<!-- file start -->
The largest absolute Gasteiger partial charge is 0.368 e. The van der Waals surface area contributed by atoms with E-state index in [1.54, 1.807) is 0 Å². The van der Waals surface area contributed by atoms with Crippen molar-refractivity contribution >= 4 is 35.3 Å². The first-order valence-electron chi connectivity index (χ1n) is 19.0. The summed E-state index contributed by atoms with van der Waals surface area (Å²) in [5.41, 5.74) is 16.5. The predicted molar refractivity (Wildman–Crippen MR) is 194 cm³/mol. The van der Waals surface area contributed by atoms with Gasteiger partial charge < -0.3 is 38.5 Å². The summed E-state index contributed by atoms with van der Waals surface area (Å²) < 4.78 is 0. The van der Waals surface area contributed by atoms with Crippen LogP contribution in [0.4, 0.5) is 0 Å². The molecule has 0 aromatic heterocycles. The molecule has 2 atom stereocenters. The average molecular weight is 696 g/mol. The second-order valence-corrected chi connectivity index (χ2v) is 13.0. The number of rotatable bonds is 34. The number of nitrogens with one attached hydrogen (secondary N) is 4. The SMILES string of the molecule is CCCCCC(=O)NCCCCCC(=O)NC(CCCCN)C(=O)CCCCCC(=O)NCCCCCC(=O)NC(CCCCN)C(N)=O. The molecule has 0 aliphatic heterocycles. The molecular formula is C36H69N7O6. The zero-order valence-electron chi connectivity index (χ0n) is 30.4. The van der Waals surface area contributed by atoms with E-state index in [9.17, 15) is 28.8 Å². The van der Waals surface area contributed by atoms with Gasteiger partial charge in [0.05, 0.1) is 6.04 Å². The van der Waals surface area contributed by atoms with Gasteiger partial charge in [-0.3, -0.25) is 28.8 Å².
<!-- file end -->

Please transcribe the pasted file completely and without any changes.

The largest absolute Gasteiger partial charge is 0.368 e. The van der Waals surface area contributed by atoms with E-state index in [1.54, 1.807) is 0 Å². The van der Waals surface area contributed by atoms with Crippen molar-refractivity contribution >= 4 is 35.3 Å². The first-order valence-electron chi connectivity index (χ1n) is 19.0. The summed E-state index contributed by atoms with van der Waals surface area (Å²) in [5.41, 5.74) is 16.5. The predicted molar refractivity (Wildman–Crippen MR) is 194 cm³/mol. The van der Waals surface area contributed by atoms with Gasteiger partial charge < -0.3 is 38.5 Å². The summed E-state index contributed by atoms with van der Waals surface area (Å²) < 4.78 is 0. The van der Waals surface area contributed by atoms with Crippen LogP contribution in [0.4, 0.5) is 0 Å². The molecule has 0 aromatic heterocycles. The molecule has 2 atom stereocenters. The average molecular weight is 696 g/mol. The second-order valence-corrected chi connectivity index (χ2v) is 13.0. The number of rotatable bonds is 34. The number of nitrogens with one attached hydrogen (secondary N) is 4. The SMILES string of the molecule is CCCCCC(=O)NCCCCCC(=O)NC(CCCCN)C(=O)CCCCCC(=O)NCCCCCC(=O)NC(CCCCN)C(N)=O. The molecule has 0 aliphatic heterocycles. The molecular formula is C36H69N7O6. The zero-order valence-electron chi connectivity index (χ0n) is 30.4. The van der Waals surface area contributed by atoms with E-state index in [9.17, 15) is 28.8 Å². The van der Waals surface area contributed by atoms with Gasteiger partial charge in [0.05, 0.1) is 6.04 Å². The van der Waals surface area contributed by atoms with Gasteiger partial charge in [-0.3, -0.25) is 28.8 Å².